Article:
Joseph Cooke

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Joseph Cooke
Born 1775
Dudley, England
Died 1811
Rochdale, England
Nationality British
Occupation Minister

Rev. Joseph Cooke (1775–1811), a Free Christian, was expelled by the Wesleyan Methodists on doctrinal grounds and became the inspiration behind the Methodist Unitarian movement formed under the leadership of another former Wesleyan Joseph Ashworth.


Joseph Cooke was born near Dudley in the Black Country.

In 1795, Cooke entered the Methodist itinerancy. In 1803 he was appointed to the Wesleyan Methodist Chapel, Union Street, Rochdale, east Lancashire. During his ministry in the mill town he was rebuked by the Conference and transferred to Sunderland.

Whilst in the north-east, his supporters in Rochdale published two of his sermons on justification by faith. Later, during the 1806 Conference, he was expelled from the Wesleyan Methodists for preaching doctrines incompatible with Methodist beliefs. A significant proportion of the Union Street congregation supported their former minister and helped him to establish a brand-new chapel (The Providence Chapel, High Street) in Rochdale. Cooke ministered in the chapel and the surrounding districts until his death in 1811.[1] At the time of Cooke's premature demise there were more than 1,000 'Cookites', organised around 16 'preaching-stations' and served by 18 preachers.[2]

Methodist Unitarians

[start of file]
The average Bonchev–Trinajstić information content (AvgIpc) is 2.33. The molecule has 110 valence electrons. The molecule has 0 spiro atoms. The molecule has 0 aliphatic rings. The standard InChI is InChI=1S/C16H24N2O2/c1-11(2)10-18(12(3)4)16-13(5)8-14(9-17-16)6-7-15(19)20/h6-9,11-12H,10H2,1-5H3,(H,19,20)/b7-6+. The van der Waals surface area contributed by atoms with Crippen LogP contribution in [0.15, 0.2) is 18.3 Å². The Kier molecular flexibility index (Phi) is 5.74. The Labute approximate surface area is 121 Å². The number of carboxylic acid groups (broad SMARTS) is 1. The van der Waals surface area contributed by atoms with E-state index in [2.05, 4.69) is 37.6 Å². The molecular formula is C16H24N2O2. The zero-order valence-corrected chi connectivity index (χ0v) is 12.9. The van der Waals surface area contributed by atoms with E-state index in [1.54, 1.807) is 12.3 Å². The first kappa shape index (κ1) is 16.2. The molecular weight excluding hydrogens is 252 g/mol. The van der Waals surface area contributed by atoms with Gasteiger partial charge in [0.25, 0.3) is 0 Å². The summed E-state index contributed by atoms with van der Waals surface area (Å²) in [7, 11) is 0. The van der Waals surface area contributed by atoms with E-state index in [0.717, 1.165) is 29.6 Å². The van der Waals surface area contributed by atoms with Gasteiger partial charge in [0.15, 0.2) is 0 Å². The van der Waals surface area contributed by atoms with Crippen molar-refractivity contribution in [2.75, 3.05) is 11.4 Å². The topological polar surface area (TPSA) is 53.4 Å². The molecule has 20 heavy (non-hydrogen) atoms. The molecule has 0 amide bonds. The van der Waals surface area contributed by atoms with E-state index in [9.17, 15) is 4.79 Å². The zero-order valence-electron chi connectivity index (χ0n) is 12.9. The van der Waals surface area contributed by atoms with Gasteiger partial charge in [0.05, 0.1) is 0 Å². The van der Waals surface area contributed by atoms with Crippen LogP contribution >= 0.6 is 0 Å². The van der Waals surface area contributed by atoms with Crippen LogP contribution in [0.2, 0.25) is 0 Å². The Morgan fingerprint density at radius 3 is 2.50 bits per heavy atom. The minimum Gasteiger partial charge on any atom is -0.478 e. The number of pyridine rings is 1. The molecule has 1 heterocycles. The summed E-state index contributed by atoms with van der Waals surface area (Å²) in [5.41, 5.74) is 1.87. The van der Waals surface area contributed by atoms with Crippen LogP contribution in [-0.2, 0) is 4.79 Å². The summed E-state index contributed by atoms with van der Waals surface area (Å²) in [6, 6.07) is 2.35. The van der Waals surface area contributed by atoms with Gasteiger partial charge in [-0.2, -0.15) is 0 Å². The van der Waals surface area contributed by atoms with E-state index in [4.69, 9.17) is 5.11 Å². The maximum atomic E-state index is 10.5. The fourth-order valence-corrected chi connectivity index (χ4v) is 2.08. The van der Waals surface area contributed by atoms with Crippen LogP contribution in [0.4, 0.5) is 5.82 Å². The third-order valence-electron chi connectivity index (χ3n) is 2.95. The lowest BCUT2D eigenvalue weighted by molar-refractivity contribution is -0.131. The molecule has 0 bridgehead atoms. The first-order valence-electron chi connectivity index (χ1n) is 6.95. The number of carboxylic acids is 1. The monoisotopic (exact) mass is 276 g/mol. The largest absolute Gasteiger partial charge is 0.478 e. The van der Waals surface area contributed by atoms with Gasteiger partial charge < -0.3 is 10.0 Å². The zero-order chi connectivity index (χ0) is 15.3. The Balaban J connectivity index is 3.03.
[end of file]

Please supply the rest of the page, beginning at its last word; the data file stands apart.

After Cooke’s death, Providence Chapel building in Rochdale was sold to a Congregationalist group.

Like many English General Baptists, the Cookites throughout east Lancashire were persuaded by Richard Wright (1765–1836), `the Unitarian missionary', to make common cause with their liberal Christian counterparts within Unitarianism. In Rochdale, led by James Wilkinson, the Cookites, or ‘Methodist Unitarians’ as they soon became known, erected a new chapel in Clover Street in 1818. The chapel soon became known locally as the ‘Co-op chapel’ “because Wilkinson and at least nine of the original co-operators worshipped there”.[3] (This Methodist Unitarian link to the early labour movement continued. For example, both James Taylor and James Mills, the Rochdale and the Oldham delegates to the first Chartist convention in 1839, were Methodist Unitarians).[4]

In 1890, the Clover Street Chapel congregation merged with the much older (seventeenth century) Unitarian meeting, Blackwater Street, and remains active today as part of the General Assembly of Unitarian and Free Christian Churches.

Unitarian organizations

In 1915, the Unitarian Historical Society was founded. It encourages and supports the study of Unitarian history and that of its constituent and related traditions, including the Methodist Unitarian movement inspired by Joseph Cooke.

The Unitarian Christian Association was founded in 1991. One of its aims is to promote Unitarian Christian religion in the congregations of the General Assembly of Unitarian and Free Christian Churches. This is an aim that Cooke himself would have approved of.


  1. Davies, Rupert; George, Raymond; & Rupp, Gordon (ed.) (1978) " A History of the Methodist Church in Great Britain, volume 2" Epworth Press;
  2. Goring, Jeremy & Rosemary (1984) " The Unitarians" Religious & Moral Education Press;
  4. Chartist Ancestors home page

External links